Barclays Feels Strong Recovery Vibe From Geneva.
Morgan Stanley’s Not So Sure Though.
As the 2015 Geneva Car Show recedes into memory, some investors are feeling a bit more bullish than others about sales prospects in Europe.
“The key message (coming out of Geneva) was a relatively buoyant one regarding Europe volumes,” said Barclays Equity Research analyst Kristina Church.
This perception isn’t shared by Morgan Stanley.
Before the show, consensus pointed to an anaemic European sales gain of between two and four per cent. Last year Western European sales grew 4.8 per cent to 12.1 million.
Church now sees much better outcomes.
“Our own multi-regression models by country point to volumes growing 5.5 per cent in 2015 – that’s roughly double what most market observers are predicting. This suggest growth is accelerating even before QE (Quantitative easing) begins,” Church said.
Europe’s economy is still failing to show strength after the long recession and unemployment remains high. The Organisation for Economic Cooperation and Development expects eurozone growth of just 1.4% in 2015. That’s an improvement over the 0.7% for 2014, but it’s well below what Europe should be achieving.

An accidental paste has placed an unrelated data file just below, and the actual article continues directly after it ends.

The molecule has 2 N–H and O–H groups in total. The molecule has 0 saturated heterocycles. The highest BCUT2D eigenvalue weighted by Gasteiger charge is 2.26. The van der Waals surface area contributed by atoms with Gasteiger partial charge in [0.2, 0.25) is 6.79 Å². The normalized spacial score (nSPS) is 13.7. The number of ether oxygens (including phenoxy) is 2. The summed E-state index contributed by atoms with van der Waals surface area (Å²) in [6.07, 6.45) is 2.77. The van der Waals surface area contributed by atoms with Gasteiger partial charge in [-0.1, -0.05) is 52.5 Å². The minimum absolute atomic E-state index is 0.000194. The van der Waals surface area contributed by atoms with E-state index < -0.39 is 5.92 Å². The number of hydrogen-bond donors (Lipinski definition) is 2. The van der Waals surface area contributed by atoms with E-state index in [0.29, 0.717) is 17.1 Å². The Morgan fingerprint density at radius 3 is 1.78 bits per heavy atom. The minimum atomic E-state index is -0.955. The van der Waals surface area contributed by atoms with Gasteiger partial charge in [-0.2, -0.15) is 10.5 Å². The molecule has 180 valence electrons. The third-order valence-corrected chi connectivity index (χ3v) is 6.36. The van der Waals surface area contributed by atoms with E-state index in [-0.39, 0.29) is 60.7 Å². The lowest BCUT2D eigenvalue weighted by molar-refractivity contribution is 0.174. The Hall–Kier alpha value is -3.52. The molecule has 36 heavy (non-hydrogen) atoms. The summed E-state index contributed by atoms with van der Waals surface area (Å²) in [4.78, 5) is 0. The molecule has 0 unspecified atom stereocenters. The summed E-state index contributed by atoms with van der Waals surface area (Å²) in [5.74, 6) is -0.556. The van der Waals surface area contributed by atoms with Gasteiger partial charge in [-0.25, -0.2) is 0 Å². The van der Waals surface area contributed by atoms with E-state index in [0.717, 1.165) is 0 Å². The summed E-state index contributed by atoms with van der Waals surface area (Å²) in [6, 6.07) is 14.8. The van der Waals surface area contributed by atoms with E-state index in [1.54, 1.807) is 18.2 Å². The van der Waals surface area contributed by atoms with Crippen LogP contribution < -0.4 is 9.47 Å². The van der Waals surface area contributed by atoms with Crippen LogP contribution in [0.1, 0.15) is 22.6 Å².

Morgan Stanley doesn’t expect this month’s QE by the European Central bank to have much of an impact, not least because major auto manufacturers are already financing companies at well below one per cent. Morgan Stanley was below consensus, but has raised its forecast a bit for European car sales to a 2.6 per cent gain in 2015.
Barclays’ Church pointed out that since last October, Europe auto stocks have been the darling of the market, gaining 51 per cent compared with the overall stock market’s gain of 21 per cent.
“Fears about the crumbling emerging markets and a slowdown in China have largely been forgotten thanks to the prospect of a European recovery premised on the prospect of QE,” Church said.
Morgan Stanley is much more wary though, at least on the stock market, where it says sentiment has moved far ahead of reality.
“In reality we, we still see little potential for record low interest rates to impact European consumer demand much from here. We believe investors have sharply overestimated the potential consensus (for increased profits).This suggests the risk-reward for European autos has deteriorated sharply,” said Morgan Stanley analyst Harald Hendrikse.